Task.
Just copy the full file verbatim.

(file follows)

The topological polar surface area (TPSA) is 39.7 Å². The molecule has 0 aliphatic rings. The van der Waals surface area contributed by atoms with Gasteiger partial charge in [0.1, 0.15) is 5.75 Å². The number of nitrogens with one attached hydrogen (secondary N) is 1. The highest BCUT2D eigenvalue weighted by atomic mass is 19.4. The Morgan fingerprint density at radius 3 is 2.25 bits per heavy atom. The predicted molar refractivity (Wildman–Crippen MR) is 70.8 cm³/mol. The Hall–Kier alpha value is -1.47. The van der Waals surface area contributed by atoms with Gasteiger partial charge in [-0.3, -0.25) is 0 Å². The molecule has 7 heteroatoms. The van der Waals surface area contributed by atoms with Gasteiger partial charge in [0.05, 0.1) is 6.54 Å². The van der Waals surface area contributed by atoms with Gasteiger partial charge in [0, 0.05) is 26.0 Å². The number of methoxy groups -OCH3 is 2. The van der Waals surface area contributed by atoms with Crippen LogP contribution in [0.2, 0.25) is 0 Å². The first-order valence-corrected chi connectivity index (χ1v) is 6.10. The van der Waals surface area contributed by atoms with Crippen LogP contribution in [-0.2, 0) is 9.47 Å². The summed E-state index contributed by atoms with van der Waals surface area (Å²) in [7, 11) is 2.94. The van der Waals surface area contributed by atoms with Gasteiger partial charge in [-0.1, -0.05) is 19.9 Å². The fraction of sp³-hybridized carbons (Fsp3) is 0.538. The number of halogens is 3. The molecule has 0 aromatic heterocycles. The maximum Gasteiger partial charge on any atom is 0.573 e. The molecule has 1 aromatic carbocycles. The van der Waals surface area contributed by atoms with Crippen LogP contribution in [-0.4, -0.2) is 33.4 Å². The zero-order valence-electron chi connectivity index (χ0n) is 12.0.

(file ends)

The topological polar surface area (TPSA) is 39.7 Å². The molecule has 0 aliphatic rings. The van der Waals surface area contributed by atoms with Gasteiger partial charge in [0.1, 0.15) is 5.75 Å². The number of nitrogens with one attached hydrogen (secondary N) is 1. The highest BCUT2D eigenvalue weighted by atomic mass is 19.4. The Morgan fingerprint density at radius 3 is 2.25 bits per heavy atom. The predicted molar refractivity (Wildman–Crippen MR) is 70.8 cm³/mol. The Hall–Kier alpha value is -1.47. The van der Waals surface area contributed by atoms with Gasteiger partial charge in [-0.3, -0.25) is 0 Å². The molecule has 7 heteroatoms. The van der Waals surface area contributed by atoms with Gasteiger partial charge in [0.05, 0.1) is 6.54 Å². The van der Waals surface area contributed by atoms with Gasteiger partial charge in [0, 0.05) is 26.0 Å². The number of methoxy groups -OCH3 is 2. The van der Waals surface area contributed by atoms with Crippen LogP contribution in [0.2, 0.25) is 0 Å². The first-order valence-corrected chi connectivity index (χ1v) is 6.10. The van der Waals surface area contributed by atoms with Crippen LogP contribution in [-0.2, 0) is 9.47 Å². The summed E-state index contributed by atoms with van der Waals surface area (Å²) in [7, 11) is 2.94. The van der Waals surface area contributed by atoms with Gasteiger partial charge in [-0.1, -0.05) is 19.9 Å². The fraction of sp³-hybridized carbons (Fsp3) is 0.538. The number of halogens is 3. The molecule has 0 aromatic heterocycles. The maximum Gasteiger partial charge on any atom is 0.573 e. The molecule has 1 aromatic carbocycles. The van der Waals surface area contributed by atoms with Crippen LogP contribution in [-0.4, -0.2) is 33.4 Å². The zero-order valence-electron chi connectivity index (χ0n) is 12.0.